Penguin Books settles with DOJ over e-book price fixing

Penguin has settled with the DOJ over allegations of price fixing in conjunction with Apple and publ.

Published Tue, Dec 18 2012 7:34 PM CST   |   Updated Tue, Nov 3 2020 12:25 PM CST

Penguin, along with several other publishers, and Apple were accused of fixing prices on e-books. Penguin is the latest to join the group of publishers who have settled with the DOJ, leaving just Apple and Macmillan to fight the DOJ's allegations of price fixing. The lawsuit was originally filed last April and accuses Apple and five book publishers of conspiring to raise prices.

Penguin Books settles with DOJ over e-book price fixing |

Penguin's statement regarding the settlement:

Penguin confirms that it has reached an agreement with the U.S. Department of Justice to settle claims relating to the establishment of agency pricing agreements in 2010. Penguin has always maintained, and continues to maintain, that it has done nothing wrong and has no case to answer. Penguin continues to believe that the agency pricing model has encouraged competition among distributors of both e-books and e-book readers and, in the company's view, continues to operate in the interest of consumers and authors. But it is also in everyone's interests that the proposed Penguin Random House company should begin life with a clean sheet of paper.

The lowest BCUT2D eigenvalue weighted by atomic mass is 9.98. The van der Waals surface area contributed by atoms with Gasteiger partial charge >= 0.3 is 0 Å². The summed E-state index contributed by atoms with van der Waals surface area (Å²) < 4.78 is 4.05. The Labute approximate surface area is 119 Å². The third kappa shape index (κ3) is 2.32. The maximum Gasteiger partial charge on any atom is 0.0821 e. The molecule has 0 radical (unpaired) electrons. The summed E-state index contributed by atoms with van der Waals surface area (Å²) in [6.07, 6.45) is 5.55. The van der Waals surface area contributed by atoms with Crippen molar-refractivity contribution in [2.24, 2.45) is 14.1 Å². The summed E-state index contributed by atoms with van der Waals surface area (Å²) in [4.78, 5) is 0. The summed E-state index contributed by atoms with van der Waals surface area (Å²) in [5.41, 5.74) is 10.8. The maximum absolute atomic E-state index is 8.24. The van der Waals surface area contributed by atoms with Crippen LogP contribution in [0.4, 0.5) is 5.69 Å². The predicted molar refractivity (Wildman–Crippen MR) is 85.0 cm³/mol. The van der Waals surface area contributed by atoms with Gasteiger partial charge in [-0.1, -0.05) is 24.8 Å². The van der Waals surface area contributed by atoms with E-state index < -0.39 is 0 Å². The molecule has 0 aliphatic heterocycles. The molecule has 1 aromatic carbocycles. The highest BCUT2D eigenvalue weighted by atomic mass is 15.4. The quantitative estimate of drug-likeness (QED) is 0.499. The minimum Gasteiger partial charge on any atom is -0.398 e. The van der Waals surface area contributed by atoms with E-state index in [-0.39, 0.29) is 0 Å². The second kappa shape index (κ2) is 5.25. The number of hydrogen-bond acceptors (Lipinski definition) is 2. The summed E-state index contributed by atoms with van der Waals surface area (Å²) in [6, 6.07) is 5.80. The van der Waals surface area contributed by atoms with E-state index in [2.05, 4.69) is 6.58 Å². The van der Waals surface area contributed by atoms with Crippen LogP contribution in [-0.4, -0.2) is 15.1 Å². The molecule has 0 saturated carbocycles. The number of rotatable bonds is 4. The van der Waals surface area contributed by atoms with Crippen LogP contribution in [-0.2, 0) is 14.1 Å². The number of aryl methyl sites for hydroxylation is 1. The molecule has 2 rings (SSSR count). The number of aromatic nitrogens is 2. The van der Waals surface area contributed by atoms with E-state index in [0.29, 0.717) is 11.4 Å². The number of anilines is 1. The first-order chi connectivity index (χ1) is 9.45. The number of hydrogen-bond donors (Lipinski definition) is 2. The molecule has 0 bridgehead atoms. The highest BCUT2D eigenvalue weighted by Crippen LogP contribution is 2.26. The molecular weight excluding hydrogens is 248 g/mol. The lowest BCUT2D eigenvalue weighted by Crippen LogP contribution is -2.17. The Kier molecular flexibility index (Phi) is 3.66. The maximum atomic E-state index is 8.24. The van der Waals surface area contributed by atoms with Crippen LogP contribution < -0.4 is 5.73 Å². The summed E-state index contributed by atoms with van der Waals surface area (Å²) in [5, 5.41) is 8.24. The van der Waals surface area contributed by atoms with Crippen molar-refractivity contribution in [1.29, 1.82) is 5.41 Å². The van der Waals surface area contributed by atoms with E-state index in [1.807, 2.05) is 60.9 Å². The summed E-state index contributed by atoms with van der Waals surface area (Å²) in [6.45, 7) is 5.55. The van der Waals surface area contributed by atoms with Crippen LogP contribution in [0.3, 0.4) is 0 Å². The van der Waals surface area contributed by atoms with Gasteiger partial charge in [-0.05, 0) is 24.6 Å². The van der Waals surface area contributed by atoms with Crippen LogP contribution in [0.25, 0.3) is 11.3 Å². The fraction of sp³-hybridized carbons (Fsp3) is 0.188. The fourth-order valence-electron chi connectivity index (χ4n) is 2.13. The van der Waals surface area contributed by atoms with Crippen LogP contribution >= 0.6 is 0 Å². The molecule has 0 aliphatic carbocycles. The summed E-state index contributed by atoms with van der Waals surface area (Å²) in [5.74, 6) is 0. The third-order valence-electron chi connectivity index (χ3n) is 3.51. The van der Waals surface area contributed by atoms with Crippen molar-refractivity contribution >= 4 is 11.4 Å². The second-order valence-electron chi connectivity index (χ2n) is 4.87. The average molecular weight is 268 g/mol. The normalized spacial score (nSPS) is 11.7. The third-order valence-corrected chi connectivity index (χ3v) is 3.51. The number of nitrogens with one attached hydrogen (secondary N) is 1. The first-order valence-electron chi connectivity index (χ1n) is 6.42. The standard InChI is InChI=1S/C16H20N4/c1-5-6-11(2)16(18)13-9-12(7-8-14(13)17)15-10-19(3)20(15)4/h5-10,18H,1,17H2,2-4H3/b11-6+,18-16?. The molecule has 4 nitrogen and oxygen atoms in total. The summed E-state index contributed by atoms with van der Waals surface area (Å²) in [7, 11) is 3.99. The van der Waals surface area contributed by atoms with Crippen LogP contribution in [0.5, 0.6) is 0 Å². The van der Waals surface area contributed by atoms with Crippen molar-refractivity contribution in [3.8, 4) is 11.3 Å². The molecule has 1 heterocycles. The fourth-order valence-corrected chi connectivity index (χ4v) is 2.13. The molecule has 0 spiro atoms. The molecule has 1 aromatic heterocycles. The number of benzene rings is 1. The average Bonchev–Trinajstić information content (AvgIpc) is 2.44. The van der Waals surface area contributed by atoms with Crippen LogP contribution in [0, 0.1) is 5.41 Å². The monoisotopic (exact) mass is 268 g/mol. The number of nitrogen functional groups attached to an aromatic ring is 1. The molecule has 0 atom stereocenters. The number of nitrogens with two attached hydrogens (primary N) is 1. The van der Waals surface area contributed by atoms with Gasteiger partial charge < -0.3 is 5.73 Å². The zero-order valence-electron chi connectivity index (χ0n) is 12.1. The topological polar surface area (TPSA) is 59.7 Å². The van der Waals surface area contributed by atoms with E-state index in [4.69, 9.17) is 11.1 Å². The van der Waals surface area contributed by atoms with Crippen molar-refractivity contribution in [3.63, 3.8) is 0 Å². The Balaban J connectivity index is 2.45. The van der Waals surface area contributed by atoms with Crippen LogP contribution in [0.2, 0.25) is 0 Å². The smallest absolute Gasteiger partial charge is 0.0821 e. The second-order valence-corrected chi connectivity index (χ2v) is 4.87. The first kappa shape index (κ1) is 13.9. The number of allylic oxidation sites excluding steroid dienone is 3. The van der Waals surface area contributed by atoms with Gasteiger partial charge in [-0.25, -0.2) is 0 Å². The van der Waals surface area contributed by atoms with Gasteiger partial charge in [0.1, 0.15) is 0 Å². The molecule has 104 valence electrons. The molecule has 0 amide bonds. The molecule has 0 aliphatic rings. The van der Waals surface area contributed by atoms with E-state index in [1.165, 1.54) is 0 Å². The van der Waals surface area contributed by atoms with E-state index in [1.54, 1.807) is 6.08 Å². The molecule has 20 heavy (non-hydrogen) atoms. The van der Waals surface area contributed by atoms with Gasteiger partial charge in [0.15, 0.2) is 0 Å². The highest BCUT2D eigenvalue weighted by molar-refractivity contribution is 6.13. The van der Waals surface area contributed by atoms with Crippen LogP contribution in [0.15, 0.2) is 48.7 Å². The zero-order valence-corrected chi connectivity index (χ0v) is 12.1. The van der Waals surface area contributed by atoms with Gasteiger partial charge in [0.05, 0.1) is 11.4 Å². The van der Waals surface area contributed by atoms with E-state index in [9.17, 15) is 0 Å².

The agreement has yet to be approved by the courts, but the DOJ believes it will because consumers are benefiting from the other settlements already:

"Since the department's settlement with Hachette, HarperCollins, and Simon & Schuster, consumers are already paying lower prices for the e-book versions of many of those publishers' new releases and bestsellers," Jamillia Ferris, chief of staff and counsel at the Department of Justice's Antitrust Division, said in a statement. "If approved by the court, the proposed settlement with Penguin will be an important step toward undoing the harm caused by the publishers' anticompetitive conduct and restoring retail price competition so consumers can pay lower prices for Penguin's e-books."


Trace is a starving college student studying Computer Science. He has a love of the English language and an addiction for new technology and speculation. When he's not writing, studying, or going to class, he can be found on the soccer pitch, both playing and coaching, or on the mountain snowboarding.

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